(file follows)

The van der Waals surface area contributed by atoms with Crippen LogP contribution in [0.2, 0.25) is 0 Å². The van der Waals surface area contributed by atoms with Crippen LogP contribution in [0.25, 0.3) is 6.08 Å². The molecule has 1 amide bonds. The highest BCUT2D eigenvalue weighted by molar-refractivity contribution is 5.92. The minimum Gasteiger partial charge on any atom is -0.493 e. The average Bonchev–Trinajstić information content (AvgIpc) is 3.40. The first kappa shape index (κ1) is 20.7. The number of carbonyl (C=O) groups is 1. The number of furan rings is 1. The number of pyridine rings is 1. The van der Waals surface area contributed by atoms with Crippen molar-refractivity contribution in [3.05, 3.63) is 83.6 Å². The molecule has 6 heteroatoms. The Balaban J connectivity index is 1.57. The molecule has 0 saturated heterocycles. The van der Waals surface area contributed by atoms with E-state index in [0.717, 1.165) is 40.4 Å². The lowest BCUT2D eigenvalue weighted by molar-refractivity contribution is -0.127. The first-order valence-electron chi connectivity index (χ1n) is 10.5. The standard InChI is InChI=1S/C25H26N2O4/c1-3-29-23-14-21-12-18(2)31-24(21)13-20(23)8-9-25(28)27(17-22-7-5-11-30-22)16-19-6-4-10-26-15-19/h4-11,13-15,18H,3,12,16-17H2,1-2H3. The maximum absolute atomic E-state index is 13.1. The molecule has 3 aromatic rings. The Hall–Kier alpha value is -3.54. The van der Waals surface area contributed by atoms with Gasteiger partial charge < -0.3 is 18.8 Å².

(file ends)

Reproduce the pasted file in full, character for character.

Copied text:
The van der Waals surface area contributed by atoms with Crippen LogP contribution in [0.2, 0.25) is 0 Å². The van der Waals surface area contributed by atoms with Crippen LogP contribution in [0.25, 0.3) is 6.08 Å². The molecule has 1 amide bonds. The highest BCUT2D eigenvalue weighted by molar-refractivity contribution is 5.92. The minimum Gasteiger partial charge on any atom is -0.493 e. The average Bonchev–Trinajstić information content (AvgIpc) is 3.40. The first kappa shape index (κ1) is 20.7. The number of carbonyl (C=O) groups is 1. The number of furan rings is 1. The number of pyridine rings is 1. The van der Waals surface area contributed by atoms with Crippen molar-refractivity contribution in [3.05, 3.63) is 83.6 Å². The molecule has 6 heteroatoms. The Balaban J connectivity index is 1.57. The molecule has 0 saturated heterocycles. The van der Waals surface area contributed by atoms with E-state index in [0.717, 1.165) is 40.4 Å². The lowest BCUT2D eigenvalue weighted by molar-refractivity contribution is -0.127. The first-order valence-electron chi connectivity index (χ1n) is 10.5. The standard InChI is InChI=1S/C25H26N2O4/c1-3-29-23-14-21-12-18(2)31-24(21)13-20(23)8-9-25(28)27(17-22-7-5-11-30-22)16-19-6-4-10-26-15-19/h4-11,13-15,18H,3,12,16-17H2,1-2H3. The maximum absolute atomic E-state index is 13.1. The molecule has 3 aromatic rings. The Hall–Kier alpha value is -3.54. The van der Waals surface area contributed by atoms with Gasteiger partial charge < -0.3 is 18.8 Å².